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Mars North Pole Edifices Profiles

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posted on 2019-10-07, 12:29 authored by Marina Sanchez-Bayton, Erwan Tréguier, Miguel Herraiz, Patrick Martin, Akos Kereszturi, Beatriz Sanchez-CanoBeatriz Sanchez-Cano

This data set contains geophysics derived data from the MOLA altimeter on board Mars Global Surveyor mission. It contains morphometric information, as well as topographic profiles from 201 edifices (positive topographic elevations) analysed from the North Polar region of Mars. Specifically, from the Scandia Cavi and Olympia Undae regions.

This data set accompanies the following paper:

Sánchez-Bayton, M., Tréguier, E., Herraiz, M., Martin, P., Kereszturi, A., and Sánchez-Cano, B., (2019), New Landforms in Scandia Cavi and Olympia Undae, North Polar Region of Mars. Discrimination of possible volcanoes edifices. Journal of Geophysical Research Planets, 124, (awaiting for DOI).


A survey of edifices on Olympia Undae sand sea and Scandia Cavi in the northern circumpolar region of Mars has been performed using images from Mars Express, Mars Global Surveyor, and Mars Reconnaissance Orbiter. These are key areas for the evolution of the Northern Polar cap as they can cast light on the gypsum formation process that occur in there, which is essential for liquid water. This study has led to identifying 201 elevated edifices, more than 90% of them not classified before, with diameters between 6 and 86 km. Considering their morphometric parameters and image-based appearances, these positive topographic features have been classified into five categories: cratered cones, impact craters, and simple, irregular, and peaked domes. Cratered cones and impact craters include all crater shaped edifices and are far more numerous than the dome-shaped ones. 100 of 130 crater-shaped edifices are probably not impact craters, although can be erroneously taken as eroded remnants of earlier craters of this type. Regarding their origin, different types of formation processes are evaluated. There is not a unique definite origin as they could be explained by various causes, such as impact craters, mud domes, pingos and volcanic activity, although the main cause seems to be either hydrothermal or volcanic nature. The formation mechanism and their potential role on volcanic activity can cast light on the geological evolution of this region and its ice and water-related history, which might be connected to the formation of gypsum and to the volcanic deposits found inside craters.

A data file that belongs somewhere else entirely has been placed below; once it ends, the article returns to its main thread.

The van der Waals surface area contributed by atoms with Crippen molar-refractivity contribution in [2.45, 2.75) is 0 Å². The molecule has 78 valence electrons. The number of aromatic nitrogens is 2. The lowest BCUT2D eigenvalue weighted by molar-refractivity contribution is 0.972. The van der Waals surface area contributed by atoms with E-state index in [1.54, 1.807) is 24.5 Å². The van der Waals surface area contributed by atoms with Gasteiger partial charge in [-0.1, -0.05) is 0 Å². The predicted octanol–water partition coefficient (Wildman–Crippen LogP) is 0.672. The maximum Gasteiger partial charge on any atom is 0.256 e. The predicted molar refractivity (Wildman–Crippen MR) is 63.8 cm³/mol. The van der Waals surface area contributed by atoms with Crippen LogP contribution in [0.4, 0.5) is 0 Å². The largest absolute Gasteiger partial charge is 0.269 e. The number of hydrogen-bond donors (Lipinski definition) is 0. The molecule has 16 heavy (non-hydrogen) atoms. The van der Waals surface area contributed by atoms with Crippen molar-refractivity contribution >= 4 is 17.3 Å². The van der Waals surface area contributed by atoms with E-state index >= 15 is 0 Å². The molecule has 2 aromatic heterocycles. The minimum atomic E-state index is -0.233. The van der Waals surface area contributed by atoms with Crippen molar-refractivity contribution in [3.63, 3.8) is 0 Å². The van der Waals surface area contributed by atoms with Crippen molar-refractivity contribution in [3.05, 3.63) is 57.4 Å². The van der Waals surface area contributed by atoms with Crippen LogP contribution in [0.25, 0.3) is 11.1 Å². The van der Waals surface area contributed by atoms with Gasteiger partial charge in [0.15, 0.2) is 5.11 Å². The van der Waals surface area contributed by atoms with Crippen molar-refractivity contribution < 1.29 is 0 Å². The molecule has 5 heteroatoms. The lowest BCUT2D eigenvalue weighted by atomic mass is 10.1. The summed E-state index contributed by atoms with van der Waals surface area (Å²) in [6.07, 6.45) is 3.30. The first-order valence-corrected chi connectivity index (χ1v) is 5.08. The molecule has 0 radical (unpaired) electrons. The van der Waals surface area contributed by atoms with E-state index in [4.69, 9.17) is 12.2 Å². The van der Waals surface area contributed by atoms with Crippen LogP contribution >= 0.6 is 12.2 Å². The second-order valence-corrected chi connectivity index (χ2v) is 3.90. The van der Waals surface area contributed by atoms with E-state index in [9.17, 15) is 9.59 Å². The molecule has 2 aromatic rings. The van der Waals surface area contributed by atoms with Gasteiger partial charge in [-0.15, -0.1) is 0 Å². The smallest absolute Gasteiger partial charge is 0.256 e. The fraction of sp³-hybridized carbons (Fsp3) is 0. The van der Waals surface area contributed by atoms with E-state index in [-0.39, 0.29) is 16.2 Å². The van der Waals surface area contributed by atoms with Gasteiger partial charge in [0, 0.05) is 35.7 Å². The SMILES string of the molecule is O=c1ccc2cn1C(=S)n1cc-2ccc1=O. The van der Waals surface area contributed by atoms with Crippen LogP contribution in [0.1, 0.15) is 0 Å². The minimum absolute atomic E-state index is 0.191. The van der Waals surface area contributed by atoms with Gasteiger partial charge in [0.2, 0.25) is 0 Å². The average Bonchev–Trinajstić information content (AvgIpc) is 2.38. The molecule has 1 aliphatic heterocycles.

STFC grant ST/S000429/1